Ten Things Learned on the Moody Blues Cruise
Roger Daltrey: Beware the wild microphone twirling.
Alisa B. Cherry
Music cruises provide a great experience on the high seas, but they can also offer some significant life lessons as well.
Take for example, the Moody Blues Cruise, which jump-started April with a fantastic onboard lineup that included not only the cruise's namesake but also special guest Roger Daltrey, Carl Palmer of ELP, the Zombies, Starship, LIttle River Band, and various other bands of vintage pedigree. Over the course of five fantastic days, certain truths, rumors, and revelations were shared and explored, leaving the participants much wiser.
Here are some of the lessons learned.
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10. Youth need not be wasted on the young.
With an average age of 60-plus, this was hardly the sedate sea-going voyage one might have imagined just a few years ago. These fans were reliving their earlier years, grooving to the sounds that provided a soundtrack to their past. As one performer put it, it was inspirational to see even the 70-somethings partying as if they were teenagers.
9. Cover bands can be very entertaining.
Not your average cover band, mind you, but those that boast at least one ongoing member of the original ensemble. Starship's sole claimant to the original legacy was singer Mickey Thomas. The Orchestra, formerly Electric Light Orchestra, boasted violinist Mik Kaminski, and the Little River Band held its pedigree courtesy of singer and bassist Wayne Nelson. So while the claim to legitimacy might otherwise have been challenged, all three acts did a superb job of retracing their respective outfits' original legacy with songs that brought them to the charts even before those current members were involved.
8. No, Jim Hendrix never considered joining ELP.
While the would-be moniker -- HELP (Hendrix, Emerson, Lake, and Palmer) would have made for a catching name, drummer Carl Palmer diffused the myth. "It was a rumor conceived by overeager journalists," he insisted.
Moody Blues: More than just a great Tuesday afternoon.
Photo by Alisa B. Cherry
7. There is a plausible excuse for weight gain in one's later years.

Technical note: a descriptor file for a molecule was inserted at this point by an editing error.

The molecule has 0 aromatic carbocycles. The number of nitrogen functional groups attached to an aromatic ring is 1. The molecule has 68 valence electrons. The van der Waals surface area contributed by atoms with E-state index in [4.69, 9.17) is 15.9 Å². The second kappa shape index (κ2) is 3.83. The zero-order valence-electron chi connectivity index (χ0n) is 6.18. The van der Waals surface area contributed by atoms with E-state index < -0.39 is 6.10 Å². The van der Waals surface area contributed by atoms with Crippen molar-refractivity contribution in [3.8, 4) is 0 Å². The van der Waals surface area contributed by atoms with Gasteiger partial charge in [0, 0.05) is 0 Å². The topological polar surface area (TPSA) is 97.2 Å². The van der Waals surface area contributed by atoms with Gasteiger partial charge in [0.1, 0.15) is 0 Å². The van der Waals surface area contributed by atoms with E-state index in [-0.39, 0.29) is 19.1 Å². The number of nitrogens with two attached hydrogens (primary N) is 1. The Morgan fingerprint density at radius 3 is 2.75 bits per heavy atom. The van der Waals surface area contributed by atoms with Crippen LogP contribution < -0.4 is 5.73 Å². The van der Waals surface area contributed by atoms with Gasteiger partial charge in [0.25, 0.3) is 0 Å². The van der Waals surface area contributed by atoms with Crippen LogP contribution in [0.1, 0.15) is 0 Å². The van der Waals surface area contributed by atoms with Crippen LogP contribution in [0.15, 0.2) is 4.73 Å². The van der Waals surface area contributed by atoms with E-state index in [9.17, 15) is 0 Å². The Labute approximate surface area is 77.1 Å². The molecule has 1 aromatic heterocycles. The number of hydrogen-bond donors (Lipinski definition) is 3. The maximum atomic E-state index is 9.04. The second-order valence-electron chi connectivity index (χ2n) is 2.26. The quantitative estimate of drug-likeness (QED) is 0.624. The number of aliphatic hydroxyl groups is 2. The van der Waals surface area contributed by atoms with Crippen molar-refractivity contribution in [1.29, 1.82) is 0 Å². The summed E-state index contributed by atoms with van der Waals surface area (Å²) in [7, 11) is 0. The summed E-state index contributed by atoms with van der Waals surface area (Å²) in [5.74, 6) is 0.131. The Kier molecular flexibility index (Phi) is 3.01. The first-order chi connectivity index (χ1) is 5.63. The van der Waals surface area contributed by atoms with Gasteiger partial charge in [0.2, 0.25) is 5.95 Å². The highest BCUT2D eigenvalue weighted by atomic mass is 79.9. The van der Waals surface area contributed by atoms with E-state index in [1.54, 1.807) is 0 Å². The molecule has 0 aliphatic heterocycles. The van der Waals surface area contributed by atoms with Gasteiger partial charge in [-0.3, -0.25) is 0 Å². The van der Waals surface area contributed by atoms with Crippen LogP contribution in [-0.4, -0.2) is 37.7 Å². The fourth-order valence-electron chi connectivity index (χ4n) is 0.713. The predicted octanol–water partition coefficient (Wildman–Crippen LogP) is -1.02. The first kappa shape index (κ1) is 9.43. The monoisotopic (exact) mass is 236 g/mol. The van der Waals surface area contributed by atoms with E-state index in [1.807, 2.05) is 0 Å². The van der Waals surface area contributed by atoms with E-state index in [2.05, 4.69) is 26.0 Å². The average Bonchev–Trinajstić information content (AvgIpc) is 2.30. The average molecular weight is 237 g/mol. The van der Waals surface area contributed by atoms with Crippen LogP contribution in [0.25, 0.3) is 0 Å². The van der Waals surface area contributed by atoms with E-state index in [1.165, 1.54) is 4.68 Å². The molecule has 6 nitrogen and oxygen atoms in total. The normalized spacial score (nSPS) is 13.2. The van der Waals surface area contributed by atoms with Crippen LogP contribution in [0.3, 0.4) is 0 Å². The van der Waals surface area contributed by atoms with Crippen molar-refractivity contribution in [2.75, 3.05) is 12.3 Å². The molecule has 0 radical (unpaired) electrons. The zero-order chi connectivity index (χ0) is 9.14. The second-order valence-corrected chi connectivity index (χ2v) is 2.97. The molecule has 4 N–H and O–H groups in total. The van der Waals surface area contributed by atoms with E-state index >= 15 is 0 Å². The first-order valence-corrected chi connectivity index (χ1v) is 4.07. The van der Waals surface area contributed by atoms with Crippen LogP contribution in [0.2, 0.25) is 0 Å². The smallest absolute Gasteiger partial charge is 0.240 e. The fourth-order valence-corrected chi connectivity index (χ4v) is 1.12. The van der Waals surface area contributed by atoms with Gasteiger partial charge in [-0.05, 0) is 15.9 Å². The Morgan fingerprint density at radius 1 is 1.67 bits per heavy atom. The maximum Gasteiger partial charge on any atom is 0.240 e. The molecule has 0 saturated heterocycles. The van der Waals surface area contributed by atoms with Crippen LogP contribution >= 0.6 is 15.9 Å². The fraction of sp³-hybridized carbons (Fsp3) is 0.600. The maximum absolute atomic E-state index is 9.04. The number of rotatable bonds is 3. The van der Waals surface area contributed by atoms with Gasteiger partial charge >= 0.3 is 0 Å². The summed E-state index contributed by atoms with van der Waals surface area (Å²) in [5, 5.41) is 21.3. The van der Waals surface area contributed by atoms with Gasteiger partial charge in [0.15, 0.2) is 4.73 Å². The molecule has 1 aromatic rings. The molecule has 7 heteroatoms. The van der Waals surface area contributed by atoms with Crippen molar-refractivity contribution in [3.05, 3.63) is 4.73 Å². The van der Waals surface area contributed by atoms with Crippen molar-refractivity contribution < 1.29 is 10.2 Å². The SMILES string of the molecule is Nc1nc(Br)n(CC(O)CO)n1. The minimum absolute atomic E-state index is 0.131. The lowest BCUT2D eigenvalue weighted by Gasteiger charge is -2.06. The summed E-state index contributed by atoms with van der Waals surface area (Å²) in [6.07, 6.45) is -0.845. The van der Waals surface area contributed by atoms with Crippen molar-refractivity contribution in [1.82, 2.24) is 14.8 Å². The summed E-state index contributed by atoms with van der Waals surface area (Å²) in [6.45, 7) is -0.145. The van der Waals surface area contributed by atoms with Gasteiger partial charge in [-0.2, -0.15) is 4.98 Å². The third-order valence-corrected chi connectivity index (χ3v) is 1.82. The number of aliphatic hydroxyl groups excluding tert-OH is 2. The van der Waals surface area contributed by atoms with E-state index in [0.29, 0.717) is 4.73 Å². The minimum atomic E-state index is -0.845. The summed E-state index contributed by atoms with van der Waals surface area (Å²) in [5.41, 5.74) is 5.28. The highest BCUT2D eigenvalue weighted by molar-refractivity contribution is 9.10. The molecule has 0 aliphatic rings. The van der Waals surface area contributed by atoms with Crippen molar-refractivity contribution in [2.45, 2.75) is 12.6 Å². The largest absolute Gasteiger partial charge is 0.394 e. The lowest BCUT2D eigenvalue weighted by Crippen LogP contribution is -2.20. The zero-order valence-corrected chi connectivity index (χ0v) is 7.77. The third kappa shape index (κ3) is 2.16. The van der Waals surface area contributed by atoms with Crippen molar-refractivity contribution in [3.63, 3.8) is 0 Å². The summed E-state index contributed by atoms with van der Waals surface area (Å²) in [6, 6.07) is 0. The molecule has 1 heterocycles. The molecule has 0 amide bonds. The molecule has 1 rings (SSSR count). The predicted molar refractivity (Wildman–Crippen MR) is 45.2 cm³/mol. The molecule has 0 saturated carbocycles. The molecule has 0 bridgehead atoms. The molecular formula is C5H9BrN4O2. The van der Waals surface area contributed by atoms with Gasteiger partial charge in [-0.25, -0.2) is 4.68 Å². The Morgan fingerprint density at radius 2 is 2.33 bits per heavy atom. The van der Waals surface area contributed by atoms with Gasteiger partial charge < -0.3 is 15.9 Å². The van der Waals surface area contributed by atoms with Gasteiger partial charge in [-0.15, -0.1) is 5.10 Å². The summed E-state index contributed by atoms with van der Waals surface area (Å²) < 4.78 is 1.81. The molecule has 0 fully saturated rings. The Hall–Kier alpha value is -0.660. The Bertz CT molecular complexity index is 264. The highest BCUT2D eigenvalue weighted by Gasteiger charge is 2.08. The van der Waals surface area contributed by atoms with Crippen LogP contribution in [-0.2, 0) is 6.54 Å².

"My chest lost its battle with gravity," Moodys drummer Graeme Edge explained.
6. There's no reason for despair, even in hard times.
"We've lost Bob Hope, Johnny Cash, and Steve Jobs," Moody Blues singer and guitarist Justin Hayward lamented. "We've lost hope, cash, and jobs!" Still, the band performed as emphatically as ever, allowing its audience to forgive whatever misery they might have endured as a result.
5. Even the most seasoned performer can get anxiety.
Edge admitted that he has a recurring dream about sitting at his drums, reaching for his sticks and pulling out a pair of bananas instead. There's some sort of phallic reference there that remained unsaid, but that can be left to one's imagination.
4. If at first, you don't succeed, chuck it.
The Zombies' most-heralded album, Odessey and Oracle, languished in the bargain bins soon after its release, due to mediocre sales and the fact that the band broke up even prior to its release despite the inclusion of its hit "Time of the Season." Now it's considered a classic, and its sales and critical kudos intensify with each passing year. And justifiably so.
3. Playing isn't work.
According to Hayward, the two hours they're onstage they do for free. It's the hours spent traveling to the gigs that they're getting paid for.
2. Woodstock wasn't a wreck; the band was.
While it's been said that the Who hated the gig, it was the music festival itself that they were dissatisfied with. "We weren't happy with our performance," Daltrey insisted and suggested that their drinks had been laced with drugs prior to going onstage.
1. Look out.
In nearly 50 years of famously spinning the microphone cord, Daltrey claims he only broke two mics. However, he did cause his bandmates to duck on several occasions just to get out of the way.
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